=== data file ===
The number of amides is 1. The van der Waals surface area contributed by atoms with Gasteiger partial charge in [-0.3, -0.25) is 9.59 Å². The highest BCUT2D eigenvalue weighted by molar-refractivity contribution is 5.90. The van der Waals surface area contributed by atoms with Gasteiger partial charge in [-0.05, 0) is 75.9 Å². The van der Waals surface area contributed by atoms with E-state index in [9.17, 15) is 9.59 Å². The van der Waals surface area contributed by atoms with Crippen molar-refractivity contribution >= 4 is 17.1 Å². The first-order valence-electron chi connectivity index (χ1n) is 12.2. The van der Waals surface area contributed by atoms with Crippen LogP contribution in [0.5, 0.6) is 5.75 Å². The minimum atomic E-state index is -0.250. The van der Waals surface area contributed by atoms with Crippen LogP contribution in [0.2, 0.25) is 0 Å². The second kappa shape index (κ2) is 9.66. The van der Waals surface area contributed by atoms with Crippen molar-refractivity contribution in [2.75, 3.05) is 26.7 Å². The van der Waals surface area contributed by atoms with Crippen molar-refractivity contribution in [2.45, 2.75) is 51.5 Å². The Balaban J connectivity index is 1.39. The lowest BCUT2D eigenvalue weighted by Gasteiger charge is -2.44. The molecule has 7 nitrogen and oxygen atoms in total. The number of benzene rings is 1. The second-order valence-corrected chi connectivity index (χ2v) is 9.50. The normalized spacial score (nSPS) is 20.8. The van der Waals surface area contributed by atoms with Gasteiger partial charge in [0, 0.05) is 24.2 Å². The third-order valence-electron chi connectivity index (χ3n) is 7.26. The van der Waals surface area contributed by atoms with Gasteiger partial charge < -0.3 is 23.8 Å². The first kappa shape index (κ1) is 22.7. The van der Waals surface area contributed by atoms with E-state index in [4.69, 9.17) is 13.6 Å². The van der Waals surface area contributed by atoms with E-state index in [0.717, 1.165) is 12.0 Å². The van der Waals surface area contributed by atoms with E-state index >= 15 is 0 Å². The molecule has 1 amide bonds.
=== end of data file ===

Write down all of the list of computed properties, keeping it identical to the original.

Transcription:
The number of amides is 1. The van der Waals surface area contributed by atoms with Gasteiger partial charge in [-0.3, -0.25) is 9.59 Å². The highest BCUT2D eigenvalue weighted by molar-refractivity contribution is 5.90. The van der Waals surface area contributed by atoms with Gasteiger partial charge in [-0.05, 0) is 75.9 Å². The van der Waals surface area contributed by atoms with E-state index in [9.17, 15) is 9.59 Å². The van der Waals surface area contributed by atoms with Crippen molar-refractivity contribution >= 4 is 17.1 Å². The first-order valence-electron chi connectivity index (χ1n) is 12.2. The van der Waals surface area contributed by atoms with Crippen LogP contribution in [0.5, 0.6) is 5.75 Å². The minimum atomic E-state index is -0.250. The van der Waals surface area contributed by atoms with Crippen LogP contribution in [0.2, 0.25) is 0 Å². The second kappa shape index (κ2) is 9.66. The van der Waals surface area contributed by atoms with Crippen molar-refractivity contribution in [2.75, 3.05) is 26.7 Å². The van der Waals surface area contributed by atoms with Crippen molar-refractivity contribution in [2.45, 2.75) is 51.5 Å². The Balaban J connectivity index is 1.39. The lowest BCUT2D eigenvalue weighted by Gasteiger charge is -2.44. The molecule has 7 nitrogen and oxygen atoms in total. The number of benzene rings is 1. The second-order valence-corrected chi connectivity index (χ2v) is 9.50. The normalized spacial score (nSPS) is 20.8. The van der Waals surface area contributed by atoms with Gasteiger partial charge in [0, 0.05) is 24.2 Å². The third-order valence-electron chi connectivity index (χ3n) is 7.26. The van der Waals surface area contributed by atoms with Gasteiger partial charge < -0.3 is 23.8 Å². The first kappa shape index (κ1) is 22.7. The van der Waals surface area contributed by atoms with E-state index in [4.69, 9.17) is 13.6 Å². The van der Waals surface area contributed by atoms with E-state index in [0.717, 1.165) is 12.0 Å². The van der Waals surface area contributed by atoms with E-state index >= 15 is 0 Å². The molecule has 1 amide bonds.